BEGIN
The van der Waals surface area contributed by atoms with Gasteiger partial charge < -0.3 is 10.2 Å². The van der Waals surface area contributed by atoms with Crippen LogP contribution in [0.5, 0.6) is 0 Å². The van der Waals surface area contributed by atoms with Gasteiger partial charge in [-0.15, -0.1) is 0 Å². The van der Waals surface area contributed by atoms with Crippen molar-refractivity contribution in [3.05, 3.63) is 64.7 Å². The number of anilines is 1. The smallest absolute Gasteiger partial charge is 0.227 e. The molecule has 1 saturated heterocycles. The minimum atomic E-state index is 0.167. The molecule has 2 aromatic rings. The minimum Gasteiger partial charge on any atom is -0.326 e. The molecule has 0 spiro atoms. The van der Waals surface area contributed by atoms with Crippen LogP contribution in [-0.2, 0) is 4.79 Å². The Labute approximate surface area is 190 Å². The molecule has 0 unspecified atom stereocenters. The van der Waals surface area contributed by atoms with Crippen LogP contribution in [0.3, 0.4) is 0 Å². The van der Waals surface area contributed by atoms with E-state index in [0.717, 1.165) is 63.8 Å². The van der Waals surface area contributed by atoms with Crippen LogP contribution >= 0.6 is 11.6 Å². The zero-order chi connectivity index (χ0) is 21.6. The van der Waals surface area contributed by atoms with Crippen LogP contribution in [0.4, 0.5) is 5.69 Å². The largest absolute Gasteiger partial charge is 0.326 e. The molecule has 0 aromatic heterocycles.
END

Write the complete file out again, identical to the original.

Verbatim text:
The van der Waals surface area contributed by atoms with Gasteiger partial charge < -0.3 is 10.2 Å². The van der Waals surface area contributed by atoms with Crippen LogP contribution in [0.5, 0.6) is 0 Å². The van der Waals surface area contributed by atoms with Gasteiger partial charge in [-0.15, -0.1) is 0 Å². The van der Waals surface area contributed by atoms with Crippen molar-refractivity contribution in [3.05, 3.63) is 64.7 Å². The number of anilines is 1. The smallest absolute Gasteiger partial charge is 0.227 e. The molecule has 1 saturated heterocycles. The minimum atomic E-state index is 0.167. The molecule has 2 aromatic rings. The minimum Gasteiger partial charge on any atom is -0.326 e. The molecule has 0 spiro atoms. The van der Waals surface area contributed by atoms with Crippen LogP contribution in [-0.2, 0) is 4.79 Å². The Labute approximate surface area is 190 Å². The molecule has 0 unspecified atom stereocenters. The van der Waals surface area contributed by atoms with Crippen LogP contribution in [0.3, 0.4) is 0 Å². The van der Waals surface area contributed by atoms with E-state index in [0.717, 1.165) is 63.8 Å². The van der Waals surface area contributed by atoms with Crippen LogP contribution >= 0.6 is 11.6 Å². The zero-order chi connectivity index (χ0) is 21.6. The van der Waals surface area contributed by atoms with Crippen LogP contribution in [0.4, 0.5) is 5.69 Å². The largest absolute Gasteiger partial charge is 0.326 e. The molecule has 0 aromatic heterocycles.